Monday, 27 February 2012

Dentists love to drill

I started having dental treatment last year. It wasn't for much; just two fillings, a crown and a cheap alternative to a crown.

I haven't been to the dentist for a few years. Too expensive,and then my dentist's building got blown up by the owner of a restaurant below trying to get insurance money; everything got to be a hassle. So I brushed my teeth every day, used floss occasionally and hoped for the best. Then I got distracted by my move to France. Time passed but a niggling discomfort developed which gradually insisted on the pain being attended to. Hello, introduction to the French dental system.

Most dentists in France work within the framework of the French health insurance system. As the government controls most charges within the system, you find that you can get basic dental care in France at a reasonable price.

However, once you go beyond basic treatment, like me with an inlay and a crown, things become very different.

The French health authorities have disengaged from reimbursement of specialist treatment, allowing dentists to impose their own charges on such work. The main idea behind this arrangement is to ensure everyone has access to basic dental treatment at a reasonable cost.

Dentists spend around 70% of their time on basic dental care, but it only accounts for 30% of their income. Two-thirds of their income comes from treatment for which they set their own prices. They are required to do so with ‘tact and discretion’ but there is no definition in the regulations as to what these words mean.

So the cost of a crown might vary from €500 to €1200, of which only €75.25 is reimbursable by the social security system. This is because the official tariff for a crown is €107.50. Ridiculous!

Before anything other than standard treatment can start there must be a written agreement between the patient and dentist, called an entente directe. It's a legal requirement for the dentist to write out a document (un devis) showing the agreed price, which the patient and dentist sign.

I was given a quotation for 900 euros excluding 'care' for one crown and one metal inlay thingee. That's a lot for me and I hadn't budgeted for it. Too bad, I was told it had to be done as the filling that had fallen out had been deep and the filling that had to be made for the other tooth was near the nerve so it had to be 'devitalised'. Bugger- there goes another tooth that was previously filling free.

I'm of the baby boomer generation who didn't benefit from fluoride but did suffer the dentists whose preference was to make VERY big fillings for very small caries. Our old amalgam fillings break and fall out. Our heavily filled molars crack and disintegrate. I'm not ready to look like an old pirate or a beggar out of Charles Dickens novels. The microwave had gone on the back-burner. So had my printer for my laptop.All up I had to pay 1400 euros.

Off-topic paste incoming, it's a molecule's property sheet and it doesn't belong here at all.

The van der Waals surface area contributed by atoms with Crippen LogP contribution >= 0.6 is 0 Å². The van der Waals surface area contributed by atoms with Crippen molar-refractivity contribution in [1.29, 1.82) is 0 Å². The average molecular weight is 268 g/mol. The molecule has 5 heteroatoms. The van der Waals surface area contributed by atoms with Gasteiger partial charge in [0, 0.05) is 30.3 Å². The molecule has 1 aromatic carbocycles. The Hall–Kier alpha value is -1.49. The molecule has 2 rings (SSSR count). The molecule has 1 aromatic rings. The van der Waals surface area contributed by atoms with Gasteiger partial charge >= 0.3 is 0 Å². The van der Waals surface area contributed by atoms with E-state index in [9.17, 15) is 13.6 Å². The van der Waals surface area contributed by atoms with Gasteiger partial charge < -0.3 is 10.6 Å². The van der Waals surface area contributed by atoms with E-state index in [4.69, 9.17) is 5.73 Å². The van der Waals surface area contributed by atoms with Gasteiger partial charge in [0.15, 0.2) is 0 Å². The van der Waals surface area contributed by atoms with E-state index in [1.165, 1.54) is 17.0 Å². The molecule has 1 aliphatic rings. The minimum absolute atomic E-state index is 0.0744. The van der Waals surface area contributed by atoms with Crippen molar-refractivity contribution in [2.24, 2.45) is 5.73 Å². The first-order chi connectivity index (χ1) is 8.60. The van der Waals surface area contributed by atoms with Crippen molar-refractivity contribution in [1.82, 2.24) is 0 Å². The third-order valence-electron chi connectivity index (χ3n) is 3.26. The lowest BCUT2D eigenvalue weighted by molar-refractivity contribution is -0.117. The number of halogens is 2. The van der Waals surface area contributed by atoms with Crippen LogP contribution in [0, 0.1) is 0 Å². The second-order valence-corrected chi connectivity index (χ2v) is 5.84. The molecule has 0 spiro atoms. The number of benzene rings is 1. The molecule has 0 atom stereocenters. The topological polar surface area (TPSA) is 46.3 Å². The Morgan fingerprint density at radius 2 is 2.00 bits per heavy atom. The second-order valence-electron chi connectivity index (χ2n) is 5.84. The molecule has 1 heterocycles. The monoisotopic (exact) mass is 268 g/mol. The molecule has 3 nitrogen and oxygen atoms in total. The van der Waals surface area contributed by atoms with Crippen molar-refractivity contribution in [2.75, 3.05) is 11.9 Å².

What a shame JC was retired. I could have trusted him to do a good job at a good price but instead he found me a dentist in Rambouillet and that's where I spent almost every Friday for months. Yes, months. The dental process is incredibly slow in France. I was told that was because French dental treatment is top quality and they take time to do it properly. Well, the sessions were only 16-20 mins long and I was in and out for the smallest thing. A filling? In and out and no mould taken of the tooth needing a crown etc. The smallest effort needed a separate appointment.

On top of all this a French dentist surgery is rather different to one in NZ. The equipment is different, the computers and software completely different, the tools and processes unrecognisable. I ended up with a dentist with no finesse at all and who was rather brutish with the syringe. I hated having the anaesthetic; it was so painful during and after.

One day he dropped something important on the floor. There was a mad scramble by the dentist, his assistant and JC to find and retrieve it. I rather think it was my tooth.

There were other incidents too where things seemed less than ideal. One filling needed to be ground down by another dentist just after Christmas as my bite couldn't function properly. Finally I have no more visits but the crown I have on my canine is not as solid or insensitive as my NZ ones, despite having the tooth devitalised. It's a different experience in France. I wasn't comfortable with the differences and it was scary being in an environment where nothing was explained to me, where the dentist couldn't tell me what he'd do next time and where it took months for him to get rid of an old fish tank full of stagnant water and green mold that was sitting in the waiting room. Not a good image.

At least the drilling that JC did to re-secure my curtain track that had fallen down since the gangster put it up was a more positive experience for me. The drilling wasn't easy but JC loves his power tools and, let's face it, he's in his element. My goodness, the memory of a well-dressed gangster putting up my curtain track and the sight of a retired dentist doing the same 18 months later was rather bizarre to me. Life is stranger than fiction.

But I did appreciate JC's kindness in accompanying me each trip I had for treatment and coming to the rescue when my curtains took a tumble. I'm lucky to have such a friend.


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